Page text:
THE LISGAR CEMETERY. - A handsome tomb has been recently erected in the new cemetery at Bailieborough, to the memory of the late Lord LISGAR.


The meeting advertised for the 26th inst., for signing the award has been adjourned until February next.

An election of trustees was held on Thursday, when Messrs. James HAMILTON, Geo. De la Poer BERESFORD, Archibald GODLEY, John REILLY, Edward S. TENER, John G. TATLOW, James G. M. GARRETT, and William A. MOORE were unanimously elected.


The following gentlemen have been appointed to the commission of the peace:-

COUNTY OF CAVAN. - Colonel St. George Mervyn NUGENT, of Farren Connell, Mount Nugent.

COUNTY OF DONEGAL. - Edmund Christopher MANSFIELD, Esq., of Ardrummon House, Letterkenny.


(Before Messrs. BABINGTON, ERSKINE, and MOORE.)

Acting Constable HAMILL charged Hugh CRUMLEY with assaulting James CONATY.

Fined 5s., or a week's imprisonment.

Samuel GUMLEY and James LYNCH were fined 2s. 6d. each for permitting their cattle to wander on the public road.

There were two disputes about passes, which were referred to arbitration.

After signing the publicans' certificates, their worships adjourned the Court.


The annual entertainment given by the Rev. Dr. and Mrs. GILMOR, Bailieborough Rectory, to the children attending the Bailieborough Church of Ireland Sunday School came off on Wednesday last. The teachers and children, numbering about 250, assembled in the

picturesque grounds of the rectory at 1 o'clock. The field of sports was beautifully adorned with banneretts of varied hue, and bearing appropriate mottoes, the latter neatly executed by the fair hands of the female teachers. The day was fine, and a number of visitors arrived. Amongst the latter were: - Lady LISGAR and Miss DALTON, Rev. J. PORTER, Rev. Mr. LITTLE, W. W. FAUSSET, Esq.; Dr. and Mrs. CLARKE, Mrs. WARING and the Misses WARING, Miss SIMPSON and Miss M. SIMPSON, T. CHAMBERS and Mrs. CHAMBERS, W. B. CROSS and Mrs. CROSS, Miss HANTON, Miss FITZGERALD, Miss RATHBORNE, Mr. GAULT, Mr. MOORE, Miss Adams, &c. The Bailieborough Conservative Brass Band was in attendance, and contributed to the day's enjoyment by performing a number of favourite airs. At 3 o'clock p.m., the children retired from their athletic sports for a little to commence a sortie on the tea and cake supplied by their kind hostess and her amiable daughters. The visitors and teachers were also sumptuously entertained in the rectory. This over, all re-engaged in the various games until a late hour, when the children gave hearty cheers for their kind entertainers. The shades of evening closed a happy scene, and all retired highly pleased with the day's amusement.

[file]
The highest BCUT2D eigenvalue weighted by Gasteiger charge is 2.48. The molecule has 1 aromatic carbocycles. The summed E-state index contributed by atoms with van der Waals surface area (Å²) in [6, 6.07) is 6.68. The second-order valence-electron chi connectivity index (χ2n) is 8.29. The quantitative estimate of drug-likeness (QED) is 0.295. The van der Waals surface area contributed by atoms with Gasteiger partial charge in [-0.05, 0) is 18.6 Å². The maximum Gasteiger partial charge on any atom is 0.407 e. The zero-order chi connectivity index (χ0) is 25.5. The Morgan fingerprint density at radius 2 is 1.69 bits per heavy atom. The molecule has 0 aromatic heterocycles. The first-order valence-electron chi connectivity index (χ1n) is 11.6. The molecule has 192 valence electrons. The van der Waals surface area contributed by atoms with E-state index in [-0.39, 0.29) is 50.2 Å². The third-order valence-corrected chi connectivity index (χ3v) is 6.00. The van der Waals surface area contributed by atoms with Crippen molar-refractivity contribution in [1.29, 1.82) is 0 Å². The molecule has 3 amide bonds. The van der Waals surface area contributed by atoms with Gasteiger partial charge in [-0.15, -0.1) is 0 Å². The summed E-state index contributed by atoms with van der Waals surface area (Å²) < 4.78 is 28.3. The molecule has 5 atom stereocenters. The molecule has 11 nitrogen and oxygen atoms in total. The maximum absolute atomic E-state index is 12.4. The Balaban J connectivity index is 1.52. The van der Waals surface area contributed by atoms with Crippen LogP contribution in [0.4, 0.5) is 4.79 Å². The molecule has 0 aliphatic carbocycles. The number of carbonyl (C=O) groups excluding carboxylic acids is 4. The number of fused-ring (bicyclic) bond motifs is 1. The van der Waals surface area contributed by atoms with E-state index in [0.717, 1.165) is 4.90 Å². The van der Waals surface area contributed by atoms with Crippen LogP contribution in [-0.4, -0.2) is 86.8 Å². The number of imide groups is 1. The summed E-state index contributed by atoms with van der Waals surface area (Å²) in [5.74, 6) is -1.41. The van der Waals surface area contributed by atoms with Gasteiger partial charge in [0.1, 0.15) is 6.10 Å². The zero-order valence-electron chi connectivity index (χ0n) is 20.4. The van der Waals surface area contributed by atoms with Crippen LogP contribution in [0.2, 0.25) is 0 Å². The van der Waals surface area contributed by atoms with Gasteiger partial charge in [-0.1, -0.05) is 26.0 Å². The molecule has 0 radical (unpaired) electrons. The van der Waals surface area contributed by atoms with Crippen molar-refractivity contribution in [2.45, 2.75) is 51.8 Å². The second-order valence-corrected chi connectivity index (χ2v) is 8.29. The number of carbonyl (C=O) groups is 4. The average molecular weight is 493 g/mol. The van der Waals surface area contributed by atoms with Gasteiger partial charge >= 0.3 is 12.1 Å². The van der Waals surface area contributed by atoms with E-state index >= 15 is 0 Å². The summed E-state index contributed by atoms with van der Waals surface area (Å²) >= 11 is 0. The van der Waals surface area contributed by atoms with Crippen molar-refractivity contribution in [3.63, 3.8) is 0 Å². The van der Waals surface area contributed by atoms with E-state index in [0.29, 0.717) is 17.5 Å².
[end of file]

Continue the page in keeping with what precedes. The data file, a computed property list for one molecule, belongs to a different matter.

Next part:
ELOPEMENT FROM THE COUNTY WATERFORD. - For some days past a young woman named QUINLAN, the daughter of a farmer residing at Gurtalea, has been missing, and that she had absconded was patent from the fact that £37 was, about the time of disappearance, abstracted from a box, her father's property. Inquiry was instituted in every quarter, but without success. A letter in the handwriting of the fugitive was received a few days ago by her father, bearing the Liverpool post-mark, and stating that she had taken the cash and had eloped with a Corporal KAVANAGH, who recently visited Ireland on furlough, and whose acquaintance she had made during the temporary stay. She stated that by the time the letter was received they would be on their way to America.


John SMYTH, scarcely 29 years of age, and the son of a large farmer, is to be tried at Londonderry for abducting Miss Susan Be. COUTENAY, daughter of a Derry magistrate. The young lady has just completed her 15th year. They went off together on the 28th of August, and directed their flight for Glasgow. Head Constable CRAWFORD, of the Londonderry police, was furnished with a warrant to arrest Smyth, but the young pair managed to elude, not only Constable Crawford, but the Glasgow police, until Friday last. On that morning they were formally married at Sheriff's Chambers, by the Sheriff of Lanarkshire, but in the evening Head Constable Crawford traced them, and put his warrant in force by arresting Mr. Smyth, young Mrs. Smyth of course, accompanying her husband. Probably the case may not come on for trial. The lady is married legally, and perhaps the right thing to be done now is to make the best of it, and provide the very youthful pair with a suitable plenishing.


During a recent visit to London, my friend, Mr. Wharton JONES, the learned editor of the Life of the Great Bishop BEDELL - published by the Camden Society - directed my attention to a M.S. in the Library of the British Museum (4436: Transactions of the Royal Society). This M.S. is from the pen of the Vicar of Killesher, diocese of Kilmore, and from internal evidence, appears to date (for it is without date) ciciter 1730. It gives a description of Lough Erne, and the various seats along the shores of that lake. Amongst others, it describes the Palace of Kilmore. As that mansion has long since passed away, this description may prove acceptable to your readers. It is now printed for the first time. Dr. Timothy GODWYN presided over this Diocese from 1714 to 1727. He was succeeded by Dr. Josiah HORT, in the last mentioned year, and this last prelate is "the present Bishop" mentioned in the M.S. Bishop Edward WITENHALL was Bisho (sic) Godwyn's predecessor, and sat there from 1699 to 1714. The old spelling is retained.

William REYNELL, B.D.

Extracts from a description of L. Erne, British Museum, 314, p. 2. Papers relating to Royal Soc., 4436.